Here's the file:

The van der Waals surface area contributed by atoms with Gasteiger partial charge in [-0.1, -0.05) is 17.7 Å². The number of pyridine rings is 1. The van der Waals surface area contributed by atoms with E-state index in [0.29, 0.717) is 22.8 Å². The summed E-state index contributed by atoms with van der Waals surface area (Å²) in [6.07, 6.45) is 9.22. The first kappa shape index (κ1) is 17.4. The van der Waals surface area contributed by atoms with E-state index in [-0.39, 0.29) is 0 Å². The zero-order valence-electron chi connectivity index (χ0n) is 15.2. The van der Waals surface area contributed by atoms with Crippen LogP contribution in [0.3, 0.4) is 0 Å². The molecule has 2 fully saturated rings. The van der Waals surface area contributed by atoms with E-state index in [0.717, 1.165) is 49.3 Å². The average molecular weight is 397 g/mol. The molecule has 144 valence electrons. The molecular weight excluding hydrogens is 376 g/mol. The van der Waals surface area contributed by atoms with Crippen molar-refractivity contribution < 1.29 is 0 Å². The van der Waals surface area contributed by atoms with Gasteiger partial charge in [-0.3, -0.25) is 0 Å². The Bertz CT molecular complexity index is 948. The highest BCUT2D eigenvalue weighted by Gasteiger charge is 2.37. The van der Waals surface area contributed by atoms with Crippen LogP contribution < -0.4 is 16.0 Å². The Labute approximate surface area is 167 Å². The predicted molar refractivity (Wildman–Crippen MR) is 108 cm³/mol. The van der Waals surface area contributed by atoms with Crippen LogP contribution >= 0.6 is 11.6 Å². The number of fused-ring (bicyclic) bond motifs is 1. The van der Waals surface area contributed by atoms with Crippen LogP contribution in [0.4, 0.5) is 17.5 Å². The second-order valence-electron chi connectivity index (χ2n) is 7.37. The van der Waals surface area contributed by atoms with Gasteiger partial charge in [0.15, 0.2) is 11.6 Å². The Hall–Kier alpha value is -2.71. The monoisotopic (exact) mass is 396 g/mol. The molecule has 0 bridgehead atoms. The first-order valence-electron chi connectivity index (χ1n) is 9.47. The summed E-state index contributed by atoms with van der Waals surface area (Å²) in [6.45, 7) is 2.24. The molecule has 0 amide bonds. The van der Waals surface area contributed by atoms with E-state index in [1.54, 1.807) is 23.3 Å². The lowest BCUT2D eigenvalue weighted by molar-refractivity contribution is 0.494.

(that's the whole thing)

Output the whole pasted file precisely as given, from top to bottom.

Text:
The van der Waals surface area contributed by atoms with Gasteiger partial charge in [-0.1, -0.05) is 17.7 Å². The number of pyridine rings is 1. The van der Waals surface area contributed by atoms with E-state index in [0.29, 0.717) is 22.8 Å². The summed E-state index contributed by atoms with van der Waals surface area (Å²) in [6.07, 6.45) is 9.22. The first kappa shape index (κ1) is 17.4. The van der Waals surface area contributed by atoms with E-state index in [-0.39, 0.29) is 0 Å². The zero-order valence-electron chi connectivity index (χ0n) is 15.2. The van der Waals surface area contributed by atoms with Crippen LogP contribution in [0.3, 0.4) is 0 Å². The molecule has 2 fully saturated rings. The van der Waals surface area contributed by atoms with E-state index in [0.717, 1.165) is 49.3 Å². The average molecular weight is 397 g/mol. The molecule has 144 valence electrons. The molecular weight excluding hydrogens is 376 g/mol. The van der Waals surface area contributed by atoms with Crippen molar-refractivity contribution < 1.29 is 0 Å². The van der Waals surface area contributed by atoms with Gasteiger partial charge in [-0.3, -0.25) is 0 Å². The Bertz CT molecular complexity index is 948. The highest BCUT2D eigenvalue weighted by Gasteiger charge is 2.37. The van der Waals surface area contributed by atoms with Crippen LogP contribution < -0.4 is 16.0 Å². The Labute approximate surface area is 167 Å². The predicted molar refractivity (Wildman–Crippen MR) is 108 cm³/mol. The van der Waals surface area contributed by atoms with Crippen LogP contribution >= 0.6 is 11.6 Å². The number of fused-ring (bicyclic) bond motifs is 1. The van der Waals surface area contributed by atoms with Crippen LogP contribution in [0.4, 0.5) is 17.5 Å². The second-order valence-electron chi connectivity index (χ2n) is 7.37. The van der Waals surface area contributed by atoms with Gasteiger partial charge in [0.15, 0.2) is 11.6 Å². The Hall–Kier alpha value is -2.71. The monoisotopic (exact) mass is 396 g/mol. The molecule has 0 bridgehead atoms. The first-order valence-electron chi connectivity index (χ1n) is 9.47. The summed E-state index contributed by atoms with van der Waals surface area (Å²) in [6.45, 7) is 2.24. The molecule has 0 amide bonds. The van der Waals surface area contributed by atoms with E-state index in [1.54, 1.807) is 23.3 Å². The lowest BCUT2D eigenvalue weighted by molar-refractivity contribution is 0.494.